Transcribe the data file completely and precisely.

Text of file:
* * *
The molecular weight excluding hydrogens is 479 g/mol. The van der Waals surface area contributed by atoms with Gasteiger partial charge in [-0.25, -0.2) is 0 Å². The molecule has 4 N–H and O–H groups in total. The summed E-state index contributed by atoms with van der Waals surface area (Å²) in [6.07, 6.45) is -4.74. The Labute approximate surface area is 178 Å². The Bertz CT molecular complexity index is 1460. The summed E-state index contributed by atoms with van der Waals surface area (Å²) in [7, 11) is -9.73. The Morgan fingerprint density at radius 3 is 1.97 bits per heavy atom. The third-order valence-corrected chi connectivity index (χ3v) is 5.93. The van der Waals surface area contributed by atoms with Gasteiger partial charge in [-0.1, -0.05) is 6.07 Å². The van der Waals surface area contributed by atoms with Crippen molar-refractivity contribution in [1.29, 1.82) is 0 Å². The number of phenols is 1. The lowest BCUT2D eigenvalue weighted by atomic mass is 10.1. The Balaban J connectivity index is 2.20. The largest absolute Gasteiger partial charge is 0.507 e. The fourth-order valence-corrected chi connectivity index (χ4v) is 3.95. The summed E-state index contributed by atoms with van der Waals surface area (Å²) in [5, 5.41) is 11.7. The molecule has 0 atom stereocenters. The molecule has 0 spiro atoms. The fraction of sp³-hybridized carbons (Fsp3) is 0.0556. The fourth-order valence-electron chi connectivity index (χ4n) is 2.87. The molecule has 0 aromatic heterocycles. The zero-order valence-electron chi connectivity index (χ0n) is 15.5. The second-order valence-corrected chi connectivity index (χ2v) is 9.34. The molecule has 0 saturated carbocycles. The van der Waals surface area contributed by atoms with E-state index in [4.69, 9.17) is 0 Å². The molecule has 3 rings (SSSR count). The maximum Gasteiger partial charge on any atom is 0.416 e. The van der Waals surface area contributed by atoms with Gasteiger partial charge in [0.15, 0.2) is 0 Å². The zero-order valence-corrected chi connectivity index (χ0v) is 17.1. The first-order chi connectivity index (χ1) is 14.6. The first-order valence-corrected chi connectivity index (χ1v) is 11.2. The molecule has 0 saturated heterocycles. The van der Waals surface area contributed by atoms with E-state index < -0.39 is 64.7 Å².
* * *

The molecular weight excluding hydrogens is 479 g/mol. The van der Waals surface area contributed by atoms with Gasteiger partial charge in [-0.25, -0.2) is 0 Å². The molecule has 4 N–H and O–H groups in total. The summed E-state index contributed by atoms with van der Waals surface area (Å²) in [6.07, 6.45) is -4.74. The Labute approximate surface area is 178 Å². The Bertz CT molecular complexity index is 1460. The summed E-state index contributed by atoms with van der Waals surface area (Å²) in [7, 11) is -9.73. The Morgan fingerprint density at radius 3 is 1.97 bits per heavy atom. The third-order valence-corrected chi connectivity index (χ3v) is 5.93. The van der Waals surface area contributed by atoms with Gasteiger partial charge in [-0.1, -0.05) is 6.07 Å². The van der Waals surface area contributed by atoms with Crippen molar-refractivity contribution in [1.29, 1.82) is 0 Å². The number of phenols is 1. The lowest BCUT2D eigenvalue weighted by atomic mass is 10.1. The Balaban J connectivity index is 2.20. The largest absolute Gasteiger partial charge is 0.507 e. The fourth-order valence-corrected chi connectivity index (χ4v) is 3.95. The summed E-state index contributed by atoms with van der Waals surface area (Å²) in [5, 5.41) is 11.7. The molecule has 0 atom stereocenters. The molecule has 0 spiro atoms. The fraction of sp³-hybridized carbons (Fsp3) is 0.0556. The fourth-order valence-electron chi connectivity index (χ4n) is 2.87. The molecule has 0 aromatic heterocycles. The zero-order valence-electron chi connectivity index (χ0n) is 15.5. The second-order valence-corrected chi connectivity index (χ2v) is 9.34. The molecule has 0 saturated carbocycles. The van der Waals surface area contributed by atoms with E-state index in [4.69, 9.17) is 0 Å². The molecule has 3 rings (SSSR count). The maximum Gasteiger partial charge on any atom is 0.416 e. The van der Waals surface area contributed by atoms with Gasteiger partial charge in [0.15, 0.2) is 0 Å². The zero-order valence-corrected chi connectivity index (χ0v) is 17.1. The first-order chi connectivity index (χ1) is 14.6. The first-order valence-corrected chi connectivity index (χ1v) is 11.2. The molecule has 0 saturated heterocycles. The van der Waals surface area contributed by atoms with E-state index < -0.39 is 64.7 Å².